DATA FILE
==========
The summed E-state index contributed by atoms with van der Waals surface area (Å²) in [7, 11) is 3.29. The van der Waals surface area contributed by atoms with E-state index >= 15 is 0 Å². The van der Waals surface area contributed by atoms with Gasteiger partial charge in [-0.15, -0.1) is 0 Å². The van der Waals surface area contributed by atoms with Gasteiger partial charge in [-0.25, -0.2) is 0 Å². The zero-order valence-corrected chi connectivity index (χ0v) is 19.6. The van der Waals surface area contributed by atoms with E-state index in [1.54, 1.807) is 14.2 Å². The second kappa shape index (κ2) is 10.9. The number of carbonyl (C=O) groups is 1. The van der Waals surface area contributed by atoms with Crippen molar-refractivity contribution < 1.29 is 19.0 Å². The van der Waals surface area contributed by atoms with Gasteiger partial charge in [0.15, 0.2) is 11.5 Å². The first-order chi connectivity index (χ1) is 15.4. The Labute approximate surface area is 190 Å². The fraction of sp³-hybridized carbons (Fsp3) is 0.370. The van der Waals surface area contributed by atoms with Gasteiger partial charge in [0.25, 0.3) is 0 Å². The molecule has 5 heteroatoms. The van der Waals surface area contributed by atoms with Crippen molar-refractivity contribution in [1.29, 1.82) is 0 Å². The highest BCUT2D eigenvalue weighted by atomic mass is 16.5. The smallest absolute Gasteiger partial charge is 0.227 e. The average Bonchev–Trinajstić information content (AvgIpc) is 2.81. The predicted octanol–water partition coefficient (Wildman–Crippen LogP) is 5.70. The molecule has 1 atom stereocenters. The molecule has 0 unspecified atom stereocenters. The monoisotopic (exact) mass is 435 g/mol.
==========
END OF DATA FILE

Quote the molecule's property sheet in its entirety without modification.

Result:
The summed E-state index contributed by atoms with van der Waals surface area (Å²) in [7, 11) is 3.29. The van der Waals surface area contributed by atoms with E-state index >= 15 is 0 Å². The van der Waals surface area contributed by atoms with Gasteiger partial charge in [-0.15, -0.1) is 0 Å². The van der Waals surface area contributed by atoms with Gasteiger partial charge in [-0.25, -0.2) is 0 Å². The zero-order valence-corrected chi connectivity index (χ0v) is 19.6. The van der Waals surface area contributed by atoms with E-state index in [1.54, 1.807) is 14.2 Å². The second kappa shape index (κ2) is 10.9. The number of carbonyl (C=O) groups is 1. The van der Waals surface area contributed by atoms with Crippen molar-refractivity contribution < 1.29 is 19.0 Å². The van der Waals surface area contributed by atoms with Gasteiger partial charge in [0.15, 0.2) is 11.5 Å². The first-order chi connectivity index (χ1) is 15.4. The Labute approximate surface area is 190 Å². The fraction of sp³-hybridized carbons (Fsp3) is 0.370. The van der Waals surface area contributed by atoms with Gasteiger partial charge in [0.25, 0.3) is 0 Å². The molecule has 5 heteroatoms. The van der Waals surface area contributed by atoms with Crippen molar-refractivity contribution in [1.29, 1.82) is 0 Å². The highest BCUT2D eigenvalue weighted by atomic mass is 16.5. The smallest absolute Gasteiger partial charge is 0.227 e. The average Bonchev–Trinajstić information content (AvgIpc) is 2.81. The predicted octanol–water partition coefficient (Wildman–Crippen LogP) is 5.70. The molecule has 1 atom stereocenters. The molecule has 0 unspecified atom stereocenters. The monoisotopic (exact) mass is 435 g/mol.